Beyond Meat, a pioneer in ‘meaty’ plant-based products, is looking for new money: after a quarter of strong growth but with increasing losses, the American food brand brings new shares to the stock market.
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A study by American management consulting firm A.T. Kearney says the world's total 'meat' consumption will evolve to mainly consist of cultured meat and meat alternatives in the next twenty years. Traditional meat will fall to a market share of just 40 %.
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Colruyt subsidiary Bio-Planet expands the share of Belgian products in its organic range, featuring four products based on locally grown soy.
Meat alternatives are an as yet underdeveloped but very promising category: according to a new study, this segment could make up for ten precent of the worldwide meat market within ten years, meaning a turnover of 125 billion euros - ten times what it is today.
At Tesco, real meat and meat substitutes will now be found side by side. The British supermarket chain has noticed that vegan is the biggest food trend of the decade, so they're launching a new meat counter where the two can be found next to each other.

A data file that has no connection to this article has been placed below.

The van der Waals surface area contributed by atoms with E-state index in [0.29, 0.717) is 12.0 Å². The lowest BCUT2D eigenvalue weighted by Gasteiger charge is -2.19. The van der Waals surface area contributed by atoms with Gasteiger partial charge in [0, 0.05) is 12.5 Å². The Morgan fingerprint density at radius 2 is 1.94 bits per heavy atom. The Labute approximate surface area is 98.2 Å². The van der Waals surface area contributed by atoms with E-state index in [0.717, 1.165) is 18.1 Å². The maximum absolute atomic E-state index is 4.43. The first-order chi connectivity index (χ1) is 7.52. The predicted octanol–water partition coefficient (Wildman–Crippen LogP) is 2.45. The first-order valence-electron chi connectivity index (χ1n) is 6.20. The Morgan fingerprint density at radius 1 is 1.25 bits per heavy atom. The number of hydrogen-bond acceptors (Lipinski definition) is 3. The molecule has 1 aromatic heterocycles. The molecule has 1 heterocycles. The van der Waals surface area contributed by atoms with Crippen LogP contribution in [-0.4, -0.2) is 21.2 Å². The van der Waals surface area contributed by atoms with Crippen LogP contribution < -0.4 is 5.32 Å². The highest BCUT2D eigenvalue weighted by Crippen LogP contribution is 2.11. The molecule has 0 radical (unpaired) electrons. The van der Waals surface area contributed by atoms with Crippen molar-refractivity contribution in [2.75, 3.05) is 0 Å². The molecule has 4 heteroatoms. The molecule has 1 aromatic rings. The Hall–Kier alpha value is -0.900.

Nestlé will be launching vegetarian burgers that could pass for the real deal in order to compete with the popular Impossible and Beyond burgers. However, the agricultural committee of the European Parliament believes they should be called by a different name.
Consumers are ready, the technology is rapidly advancing and investors see the potential: meat replacement turnover will reach 4.2 billion euro worldwide by 2020. The major multinationals are now also on board.
Nestlé USA has acquired American Sweet Earth for an undisclosed fee. The company mainly manufactures meat replacements, a rapidly-growing market, but also several frozen meals.
Meat alternatives are becoming increasingly popular thanks to an increased health awareness. Most meat replacements however are of inferior quality, Quorn CEO Kevin Brennan said.